Beyond wearables, I explored several other kinds of smart devices on the expo floor that promise to take the market by storm in spring 2023: a mirror for your bathroom that uses AI to evaluate your health every morning while you brush your teeth, a bath mat that is essentially a hidden smart scale for monitoring your weight, BMI, body fat, posture, and balance (along with many other smart scales already on the market), and even a toilet that analyzes your urine every time you pee.
I think there has to be a balance: while proactive healthcare allows us to check in on our own health in between doctor’s visits, over-monitoring can become problematic for those of us with health anxiety and a proclivity for body scanning. I don’t always want to know what’s going on inside my body because I have a feeling it will trigger a lot of unnecessary panic. So while there are an influx of smart home health monitors debuting this year, I don’t know how many I would personally buy.
Devices targeting sexual health for people with penises
Sexual health and pleasure are finally becoming a part of the mainstream health conversation, and while the (necessary) focus has definitely been on the female experience, people with penises have their own concerns. Of course, there are sex toys that cater to men, but the market seems to be smaller. Companies like Hims have made huge strides in easier access to medication that can help with penile performance problems, but I don’t often see physical retail products with the same goal.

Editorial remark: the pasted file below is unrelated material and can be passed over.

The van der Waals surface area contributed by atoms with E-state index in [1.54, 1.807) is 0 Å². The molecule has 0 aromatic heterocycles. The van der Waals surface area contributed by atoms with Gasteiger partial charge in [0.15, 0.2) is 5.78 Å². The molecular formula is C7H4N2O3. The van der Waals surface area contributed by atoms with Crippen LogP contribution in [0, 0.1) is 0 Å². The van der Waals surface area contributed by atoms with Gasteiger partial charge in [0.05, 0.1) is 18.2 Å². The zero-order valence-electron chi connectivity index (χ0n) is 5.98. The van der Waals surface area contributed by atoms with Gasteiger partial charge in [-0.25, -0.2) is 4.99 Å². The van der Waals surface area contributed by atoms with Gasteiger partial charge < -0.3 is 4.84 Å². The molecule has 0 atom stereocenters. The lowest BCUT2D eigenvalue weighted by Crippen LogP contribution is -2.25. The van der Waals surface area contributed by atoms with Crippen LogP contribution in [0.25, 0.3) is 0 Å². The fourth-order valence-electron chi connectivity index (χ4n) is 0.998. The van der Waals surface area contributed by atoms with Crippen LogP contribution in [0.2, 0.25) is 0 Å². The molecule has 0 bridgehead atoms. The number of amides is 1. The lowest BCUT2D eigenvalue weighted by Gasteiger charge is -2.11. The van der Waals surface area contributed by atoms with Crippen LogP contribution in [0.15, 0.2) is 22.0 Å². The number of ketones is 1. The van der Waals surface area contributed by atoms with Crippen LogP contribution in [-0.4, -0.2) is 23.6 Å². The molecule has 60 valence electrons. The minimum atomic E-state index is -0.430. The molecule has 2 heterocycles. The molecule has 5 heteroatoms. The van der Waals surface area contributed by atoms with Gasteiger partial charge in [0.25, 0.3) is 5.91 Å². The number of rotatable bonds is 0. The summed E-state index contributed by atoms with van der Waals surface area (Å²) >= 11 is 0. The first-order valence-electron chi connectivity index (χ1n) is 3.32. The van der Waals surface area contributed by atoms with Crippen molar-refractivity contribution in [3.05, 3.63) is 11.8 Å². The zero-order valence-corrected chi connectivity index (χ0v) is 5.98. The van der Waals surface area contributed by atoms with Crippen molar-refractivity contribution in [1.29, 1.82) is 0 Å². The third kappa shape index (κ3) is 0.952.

I didn’t see any sex toys or sexual pleasure products designed for people with vaginas at CES this year, but I stumbled upon multiple booths with supplies for the penis’s agenda— MyHixel, which looks like a basic masturbation sleeve but is actually intended to improve ejaculatory control, and the FirmTech performance ring, which slows blood leaving the penis for sustained erections and delayed orgasms. It made me think that we’ll be seeing more companies emerge that normalize male sex toys and other smart tech that aids in penile pleasure and performance, and that similar products will hit the market this year.
Direct-to-consumer LED light therapy > expensive spa visits
This transition has been happening for a while: products that were once used only by estheticians and skincare professionals are increasingly available at a price point that makes them attainable for the average spa-goer, so you can perform the same treatments from your couch. That also means the technology has evolved to make these devices compact, rechargeable, and generally easier to use.
We’ve seen everything from gua shas and ice rollers to the NuFace already becoming popular. CES also introduced me to Droplette, a micro infuser for deeper product penetration. But most of what I saw in at-home treatments focused on LED light therapy.
You’re likely not a stranger to LED skincare — the Omnilux mask and Solawave wand have done the rounds on social media (I got the wand for Hanukkah and panic-bought the acne spot treatment from Solawave from an Instagram ad), but based on what I saw at the conference, the tsunami of LED light therapy products is about to arrive. Solawave is coming out with its own LED mask similar to the Omnilux, as are at least five other companies that exhibited.
I also learned about LED light helmets intended to combat hair loss. I’ll be keeping my eye out as more of those become available and try to figure out if they’re worth buying. Until then, if you want to dip your toe into the LED pool, I’ve been very much enjoying my Solawave.